The history behind soul music - the precursor to modern R'n'B

The history behind soul music - the precursor to modern R'n'B

From Marvin Gaye to Adele, soul’s played a part in many a musician’s work

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Ray Charles was a passionate pioneer of soul music.
Photo: EPA

Soul music has merged with many other genres since its beginnings in the 50s, fusing with styles ranging from blues and jazz, to hip hop and R'n'B. It continues to offer inspiration to artists today.

Influenced in the US by gospel, R'n'B, and jazz, soul provided a soundtrack to the civil rights movement in the 50s and 60s, as it became synonymous with the African-American communities. The earliest pioneers of the genre were considered to be Ray Charles, as well as Etta James, and Bobby Womack. Other highly influential musicians spawned towards the end of the decade, most notably James Brown, Little Richard, and Jackie Wilson.


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The genre continued to grow in the early 60s with acts such as Aretha Franklin, Solomon Burke, Otis Redding, and Wilson Pickett all producing highly successful songs. It reached its peak audience, with frequently high charting artists still considered legends today, most notably Stevie Wonder, Marvin Gaye, Curtis Mayfield, and Al Green. Many released their music through either Motown Records or Atlantic Records, both of which were seen as instrumental in promoting soul.

As the genre continued to evolve in the early 70s, Marvin Gaye and Curtis Mayfield began delving into heavier political lyrical content and smooth soul, while James Brown veered towards funk. Like country, soul was often associated with the South, and divided even further into smaller regions, with areas such as Detroit, Memphis, New Orleans, and Philadelphia all creating their own take on soul.

A TV series called Soul Train began airing, creating a platform for African-American musicians to be discovered by a wider audience. Although not exclusive to soul music, the show was incredibly popular and ran until 2006.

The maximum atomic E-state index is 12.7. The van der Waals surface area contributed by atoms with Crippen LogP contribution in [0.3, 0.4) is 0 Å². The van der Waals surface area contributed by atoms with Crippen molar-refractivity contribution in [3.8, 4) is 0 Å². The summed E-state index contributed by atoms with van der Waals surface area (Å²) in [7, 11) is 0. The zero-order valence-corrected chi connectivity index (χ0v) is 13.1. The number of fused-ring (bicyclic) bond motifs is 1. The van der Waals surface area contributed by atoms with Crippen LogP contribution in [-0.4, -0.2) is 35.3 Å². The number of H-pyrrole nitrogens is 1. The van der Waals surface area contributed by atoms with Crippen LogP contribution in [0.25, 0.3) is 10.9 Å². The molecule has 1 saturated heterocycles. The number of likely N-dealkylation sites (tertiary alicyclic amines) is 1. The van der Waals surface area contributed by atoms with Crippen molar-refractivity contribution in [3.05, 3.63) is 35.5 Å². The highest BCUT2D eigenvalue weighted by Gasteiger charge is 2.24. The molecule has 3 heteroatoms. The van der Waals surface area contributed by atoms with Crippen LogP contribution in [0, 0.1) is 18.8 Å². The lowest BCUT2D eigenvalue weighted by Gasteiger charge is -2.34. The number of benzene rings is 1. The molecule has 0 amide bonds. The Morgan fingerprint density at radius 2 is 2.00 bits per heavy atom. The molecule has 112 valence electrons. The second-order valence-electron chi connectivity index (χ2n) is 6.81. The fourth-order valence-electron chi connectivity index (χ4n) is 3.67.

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Funk soon became its own phenomenon, along with disco, both which had more emphasis on fast-paced rhythms, and the appeal for down-tempo, melodic soul music began to decline.

While predominantly popular in the US, soul had also made its way into the British music scene too, albeit a lot more pop-oriented. The first acts in the 60s included Tom Jones and Dusty Springfield, before George Michael, Soul II Soul, and Simply Red reinvigorated the movement in the 80s.

As funk and disco lost its appeal in the 80s, soul moved towards R'n'B, and later saw the formation of neo-soul in the early 90s. In recent years, soul has been associated with acts such as Amy Winehouse, Paloma Faith, Adele, and Joss Stone, often branded as neo-soul, while in the R'n'B realm, soul can be traced in music by Kendrick Lamar, Thundercat, and Miguel.


Recommended listening:

Ray Charles – I Got A Woman
Aretha Franklin – You Make Me Feel Like A Natural Woman
Jackie Wilson – Reet Petite
Marvin Gaye – What’s Going On
James Brown – Get Up Offa That Thing
Amy Winehouse – Rehab
Thundercat – Lava Lamp


Recommended viewing:

Mr Dynamite: The Rise of James Brown

Respect Yourself: The Stax Records Story

Standing in the Shadows of Motown


Recommended reading:

Nowhere To Run – The Story of Soul Music - Gerri Hirshey

Travelling Soul: The Life of Curtis Mayfield - Todd Mayfield and Travis Atria

My Life with Earth, Wind & Fire - Herb Powell and Maurice White

Divided Soul – The Life of Marvin Gaye - David Ritz

Edited by Ginny Wong

This article appeared in the Young Post print edition as
What is ... soul?

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